Modulation of non-monosynaptic excitation from ankle dorsiflexor afferents to quadriceps motoneurones during human walking. - Archive ouverte HAL Access content directly
Journal Articles The Journal of Physiology Year : 2002

Modulation of non-monosynaptic excitation from ankle dorsiflexor afferents to quadriceps motoneurones during human walking.

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Abstract

Modulation of non-monosynaptic excitation from ankle dorsiflexors to quadriceps (Q) motoneurones during human treadmill walking was investigated in 25 healthy human subjects. Stimulation of the common peroneal nerve (CPN) evoked a biphasic facilitation in the rectified and averaged (n = 50) Q electromyographic (EMG) activity between 0 and 100 ms after heel strike. Prior to heel strike, the stimulation had no effect on the Q EMG. The latency of both peaks in the response was too long to be explained by a monosynaptic pathway to Q motoneurones. During voluntary tonic co-contraction of Q and tibialis anterior (TA) while standing, only the first of the two peaks was evoked by the CPN stimulation despite a background EMG activity level in the Q and TA muscles corresponding to that observed 30-60 ms after heel strike during walking. Stimulation of cutaneous nerves did not evoke a similar biphasic facilitation in the Q motoneurones, which suggests that muscular afferents mediate the response. The second peak had a higher threshold than the earlier peak. During cooling of the CPN, the latency of the second peak was more prolonged than the latency of the earlier peak. This suggests that afferents of different diameters contributed to the two peaks. It is proposed that afferents from TA assist the contraction of Q during walking via spinal interneurones to stabilize the knee joint and maintain upright posture during walking.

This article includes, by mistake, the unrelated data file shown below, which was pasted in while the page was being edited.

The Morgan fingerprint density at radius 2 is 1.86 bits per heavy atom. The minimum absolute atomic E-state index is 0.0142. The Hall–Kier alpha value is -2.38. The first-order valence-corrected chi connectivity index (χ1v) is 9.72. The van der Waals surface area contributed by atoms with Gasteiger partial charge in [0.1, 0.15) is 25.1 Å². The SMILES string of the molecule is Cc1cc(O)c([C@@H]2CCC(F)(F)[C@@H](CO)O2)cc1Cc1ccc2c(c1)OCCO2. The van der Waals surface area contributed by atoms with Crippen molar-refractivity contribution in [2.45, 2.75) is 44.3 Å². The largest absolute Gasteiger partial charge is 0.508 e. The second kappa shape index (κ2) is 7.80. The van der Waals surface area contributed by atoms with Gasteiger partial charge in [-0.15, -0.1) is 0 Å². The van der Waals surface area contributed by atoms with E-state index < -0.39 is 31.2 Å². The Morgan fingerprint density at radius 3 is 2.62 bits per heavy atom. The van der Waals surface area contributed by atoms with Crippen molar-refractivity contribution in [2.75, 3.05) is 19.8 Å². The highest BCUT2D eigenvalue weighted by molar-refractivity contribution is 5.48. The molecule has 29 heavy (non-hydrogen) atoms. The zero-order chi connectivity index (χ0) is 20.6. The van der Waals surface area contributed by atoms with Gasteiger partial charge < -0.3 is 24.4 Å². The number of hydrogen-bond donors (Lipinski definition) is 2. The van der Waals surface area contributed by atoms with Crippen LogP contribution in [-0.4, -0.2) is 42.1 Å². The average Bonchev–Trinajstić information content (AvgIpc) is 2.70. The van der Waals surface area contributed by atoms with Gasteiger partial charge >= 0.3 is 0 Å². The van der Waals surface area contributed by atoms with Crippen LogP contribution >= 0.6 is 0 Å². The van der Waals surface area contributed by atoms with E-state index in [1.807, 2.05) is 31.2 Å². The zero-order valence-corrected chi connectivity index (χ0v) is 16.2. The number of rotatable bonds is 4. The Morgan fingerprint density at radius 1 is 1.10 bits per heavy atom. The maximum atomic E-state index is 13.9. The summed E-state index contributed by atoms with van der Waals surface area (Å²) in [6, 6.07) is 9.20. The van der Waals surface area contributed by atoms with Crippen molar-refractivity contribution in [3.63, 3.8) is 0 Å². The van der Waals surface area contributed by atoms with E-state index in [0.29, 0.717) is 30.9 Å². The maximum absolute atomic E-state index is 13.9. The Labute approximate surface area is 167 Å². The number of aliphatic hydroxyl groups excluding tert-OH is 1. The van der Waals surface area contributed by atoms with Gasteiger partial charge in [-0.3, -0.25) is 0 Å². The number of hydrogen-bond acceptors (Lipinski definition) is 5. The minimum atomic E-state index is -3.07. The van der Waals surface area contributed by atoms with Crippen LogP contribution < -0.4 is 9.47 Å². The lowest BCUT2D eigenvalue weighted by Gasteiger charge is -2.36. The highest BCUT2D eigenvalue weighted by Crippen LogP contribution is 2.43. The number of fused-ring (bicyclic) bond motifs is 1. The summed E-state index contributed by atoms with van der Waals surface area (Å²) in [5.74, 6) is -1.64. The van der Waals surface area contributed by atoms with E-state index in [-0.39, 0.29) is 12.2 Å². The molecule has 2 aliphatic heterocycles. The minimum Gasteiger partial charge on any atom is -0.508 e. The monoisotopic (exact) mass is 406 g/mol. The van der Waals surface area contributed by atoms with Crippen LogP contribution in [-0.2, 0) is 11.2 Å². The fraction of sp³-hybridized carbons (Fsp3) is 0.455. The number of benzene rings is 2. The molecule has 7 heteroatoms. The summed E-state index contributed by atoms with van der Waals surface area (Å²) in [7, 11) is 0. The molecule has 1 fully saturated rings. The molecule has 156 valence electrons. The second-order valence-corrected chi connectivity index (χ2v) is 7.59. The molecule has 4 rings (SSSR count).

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Dates and versions

hal-00271857 , version 1 (10-04-2008)

Identifiers

  • HAL Id : hal-00271857 , version 1
  • PUBMED : 11790826

Cite

V. Marchand-Pauvert, J. B. Nielsen. Modulation of non-monosynaptic excitation from ankle dorsiflexor afferents to quadriceps motoneurones during human walking.. The Journal of Physiology, 2002, 538 (Pt 2), pp.647-57. ⟨hal-00271857⟩
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